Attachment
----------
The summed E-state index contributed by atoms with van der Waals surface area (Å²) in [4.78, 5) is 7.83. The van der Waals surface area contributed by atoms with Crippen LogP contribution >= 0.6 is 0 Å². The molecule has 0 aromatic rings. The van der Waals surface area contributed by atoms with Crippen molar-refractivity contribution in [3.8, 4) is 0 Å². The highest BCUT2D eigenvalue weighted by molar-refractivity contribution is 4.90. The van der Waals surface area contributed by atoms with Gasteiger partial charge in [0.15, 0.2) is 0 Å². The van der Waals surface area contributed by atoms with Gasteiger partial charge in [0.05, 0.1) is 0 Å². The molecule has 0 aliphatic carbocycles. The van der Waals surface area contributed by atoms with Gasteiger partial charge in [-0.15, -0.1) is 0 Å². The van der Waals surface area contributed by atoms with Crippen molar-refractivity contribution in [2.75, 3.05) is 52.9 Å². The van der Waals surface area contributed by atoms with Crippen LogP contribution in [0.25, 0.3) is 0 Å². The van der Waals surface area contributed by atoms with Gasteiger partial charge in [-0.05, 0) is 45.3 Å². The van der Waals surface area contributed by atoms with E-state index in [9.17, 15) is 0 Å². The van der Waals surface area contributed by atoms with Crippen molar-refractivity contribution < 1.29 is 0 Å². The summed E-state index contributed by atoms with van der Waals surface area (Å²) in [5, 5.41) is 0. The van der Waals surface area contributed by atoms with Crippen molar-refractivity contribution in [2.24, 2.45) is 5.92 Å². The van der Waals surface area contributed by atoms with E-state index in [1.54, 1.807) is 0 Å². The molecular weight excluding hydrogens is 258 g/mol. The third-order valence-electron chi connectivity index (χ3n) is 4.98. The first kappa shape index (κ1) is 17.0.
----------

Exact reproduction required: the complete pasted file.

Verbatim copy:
The summed E-state index contributed by atoms with van der Waals surface area (Å²) in [4.78, 5) is 7.83. The van der Waals surface area contributed by atoms with Crippen LogP contribution >= 0.6 is 0 Å². The molecule has 0 aromatic rings. The van der Waals surface area contributed by atoms with Crippen molar-refractivity contribution in [3.8, 4) is 0 Å². The highest BCUT2D eigenvalue weighted by molar-refractivity contribution is 4.90. The van der Waals surface area contributed by atoms with Gasteiger partial charge in [0.15, 0.2) is 0 Å². The van der Waals surface area contributed by atoms with Gasteiger partial charge in [0.05, 0.1) is 0 Å². The molecule has 0 aliphatic carbocycles. The van der Waals surface area contributed by atoms with Gasteiger partial charge in [-0.15, -0.1) is 0 Å². The van der Waals surface area contributed by atoms with Crippen molar-refractivity contribution in [2.75, 3.05) is 52.9 Å². The van der Waals surface area contributed by atoms with Crippen LogP contribution in [0.25, 0.3) is 0 Å². The van der Waals surface area contributed by atoms with Gasteiger partial charge in [-0.05, 0) is 45.3 Å². The van der Waals surface area contributed by atoms with E-state index in [9.17, 15) is 0 Å². The van der Waals surface area contributed by atoms with Crippen molar-refractivity contribution < 1.29 is 0 Å². The summed E-state index contributed by atoms with van der Waals surface area (Å²) in [5, 5.41) is 0. The van der Waals surface area contributed by atoms with Crippen molar-refractivity contribution in [2.24, 2.45) is 5.92 Å². The van der Waals surface area contributed by atoms with E-state index in [1.54, 1.807) is 0 Å². The molecular weight excluding hydrogens is 258 g/mol. The third-order valence-electron chi connectivity index (χ3n) is 4.98. The first kappa shape index (κ1) is 17.0.